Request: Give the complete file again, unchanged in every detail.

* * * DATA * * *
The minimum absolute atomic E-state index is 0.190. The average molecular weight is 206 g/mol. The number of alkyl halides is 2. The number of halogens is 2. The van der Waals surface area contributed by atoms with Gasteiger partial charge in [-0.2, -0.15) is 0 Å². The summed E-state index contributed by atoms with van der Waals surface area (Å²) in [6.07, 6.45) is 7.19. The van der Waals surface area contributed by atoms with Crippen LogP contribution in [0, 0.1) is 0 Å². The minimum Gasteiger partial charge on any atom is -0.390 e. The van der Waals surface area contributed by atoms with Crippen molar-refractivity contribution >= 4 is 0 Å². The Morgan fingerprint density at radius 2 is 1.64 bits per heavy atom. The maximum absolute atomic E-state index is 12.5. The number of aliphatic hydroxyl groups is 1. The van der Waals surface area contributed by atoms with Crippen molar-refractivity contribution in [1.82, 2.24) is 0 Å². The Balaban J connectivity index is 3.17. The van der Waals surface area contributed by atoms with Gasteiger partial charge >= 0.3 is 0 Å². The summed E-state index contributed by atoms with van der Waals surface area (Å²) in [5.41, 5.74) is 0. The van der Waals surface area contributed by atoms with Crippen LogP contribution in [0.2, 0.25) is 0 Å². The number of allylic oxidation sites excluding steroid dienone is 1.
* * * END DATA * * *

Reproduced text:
The minimum absolute atomic E-state index is 0.190. The average molecular weight is 206 g/mol. The number of alkyl halides is 2. The number of halogens is 2. The van der Waals surface area contributed by atoms with Gasteiger partial charge in [-0.2, -0.15) is 0 Å². The summed E-state index contributed by atoms with van der Waals surface area (Å²) in [6.07, 6.45) is 7.19. The van der Waals surface area contributed by atoms with Crippen LogP contribution in [0, 0.1) is 0 Å². The minimum Gasteiger partial charge on any atom is -0.390 e. The van der Waals surface area contributed by atoms with Crippen molar-refractivity contribution >= 4 is 0 Å². The Morgan fingerprint density at radius 2 is 1.64 bits per heavy atom. The maximum absolute atomic E-state index is 12.5. The number of aliphatic hydroxyl groups is 1. The van der Waals surface area contributed by atoms with Crippen molar-refractivity contribution in [1.82, 2.24) is 0 Å². The Balaban J connectivity index is 3.17. The van der Waals surface area contributed by atoms with Gasteiger partial charge >= 0.3 is 0 Å². The summed E-state index contributed by atoms with van der Waals surface area (Å²) in [5.41, 5.74) is 0. The van der Waals surface area contributed by atoms with Crippen LogP contribution in [0.2, 0.25) is 0 Å². The number of allylic oxidation sites excluding steroid dienone is 1.